Tag Archives: Scotland

Experiencing Scotland’s youth hostels at their best

Alltbeithe youth hostel is set in the heart of Glen Affric

There are around 60 SYHA and affiliated youth hostels across the length and breadth of Scotland, from city centres to remote glens. I went to two of the most beautiful to see what a hostel break can offer – and to explore the mountains and coast of the Highlands.

My first visit was to Allbeithe hostel in the heart of Glen Affric, often considered the most beautiful glen in Scotland – and for good reason.

After a rare couple of weeks without rain the ground there was drier than I’ve ever known it, so the cycle in from the road end on the mountain bike was more dust than dirt riding.

I was joined by my friend Malcolm, who was keen to add the remote Munros deep in Glen Affric to his bagging total, with only a few dozen left to “compleat” all 283. We climbed An Socach after dropping our overnight kit in the open porch at the welcoming hostel.

From the top of the hills it appears as barely a dot in the glen below, giving a real scale of the remote location. This hostel isn’t like any other – it’s eight miles from the nearest road and takes its water from the burn and its power from a small wind turbine and solar panels.

Sgurr nan Ceathreamhnan from the ridge to Mullach na Dheiragain

After a night in the bunks, we headed back into the hills the following day, climbing Sgurr nan Ceathreamhnan and Mullach na Dheiragain, two of the most remote Munros. There were surprisingly quite a number of people taking advantage of the good weather out here, where self-reliance is key – there’s no phone signal, even on the tops, and unlike many hostels today, there’s no wi-fi back at base.

Reluctantly I had to leave Affric on another glorious morning before heading to Achmelvich Beach hostel in the north-west Highlands. This time I took the family, so we had a room to ourselves, as well as full use of the shared kitchen and common room facilities.

This hostel, a former school house, is just a short stroll from one of the most beautiful beaches in Scotland, and the children loved playing on the golden sand and searching for sealife among the rockpools.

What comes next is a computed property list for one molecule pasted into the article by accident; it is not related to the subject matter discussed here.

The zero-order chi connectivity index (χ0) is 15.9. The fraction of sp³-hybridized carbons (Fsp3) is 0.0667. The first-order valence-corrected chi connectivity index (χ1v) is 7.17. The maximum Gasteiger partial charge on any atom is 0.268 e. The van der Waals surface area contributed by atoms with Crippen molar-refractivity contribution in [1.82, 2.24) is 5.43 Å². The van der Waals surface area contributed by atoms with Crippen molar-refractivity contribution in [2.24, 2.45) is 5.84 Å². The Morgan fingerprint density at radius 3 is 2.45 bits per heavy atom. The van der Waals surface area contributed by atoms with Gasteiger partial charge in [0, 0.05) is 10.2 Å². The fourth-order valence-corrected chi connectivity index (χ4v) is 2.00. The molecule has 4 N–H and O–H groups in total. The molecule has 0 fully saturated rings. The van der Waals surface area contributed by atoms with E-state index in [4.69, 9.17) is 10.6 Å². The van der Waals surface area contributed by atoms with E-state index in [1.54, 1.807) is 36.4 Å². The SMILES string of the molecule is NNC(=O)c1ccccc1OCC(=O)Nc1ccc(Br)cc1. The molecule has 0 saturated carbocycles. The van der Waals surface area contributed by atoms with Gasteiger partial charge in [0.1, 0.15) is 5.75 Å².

Achmelvich Beach youth hostel is a former school house

It’s a beautiful place to come and relax, or to enjoy a number of walks. Many visitors were staying while climbing the nearby Assynt peaks of Quinag, Suilven, Stac Pollaidh or Cul Mor.

We took a few shorter walks to a 17th century mill a couple of miles along the coast and nearer to the beach a peculiar concrete castle tucked among the rocks.

There’s also great cycling in the area, with the road that loops around Quinag a stunning if strenuous circuit. Achmelvich beach is also on the North Coast 500, so it’s popular with people travelling this route, too.

* John Davidson was a guest of SYHA as part of a feature for Active Outdoors, which will appear in our local newspapers next week, Friday, May 26.

Nevis Range partnership means enduro events will be No Fuss

Ahead of the enduro mountain biking season, John Davidson visited Nevis Range with No Fuss Events to discover a new partnership that is paying dividends for the sport

Riders enjoy the Nevis Range trails as part of the No Fuss trip.

In the shadow of Britain’s highest mountain, I guess it shouldn’t have come as a surprise that there was a fair bit of climbing to start as we pedalled slowly up the fire roads.

Trails dart off here and there – some marked with fingerposts, others just a line disappearing into the trees – but we keep going up and up.

Eventually, we can see the north face of Ben Nevis ahead of us – or at least the lower part of the cliffs which rise up into the cloud – and those leading the ride come to a halt.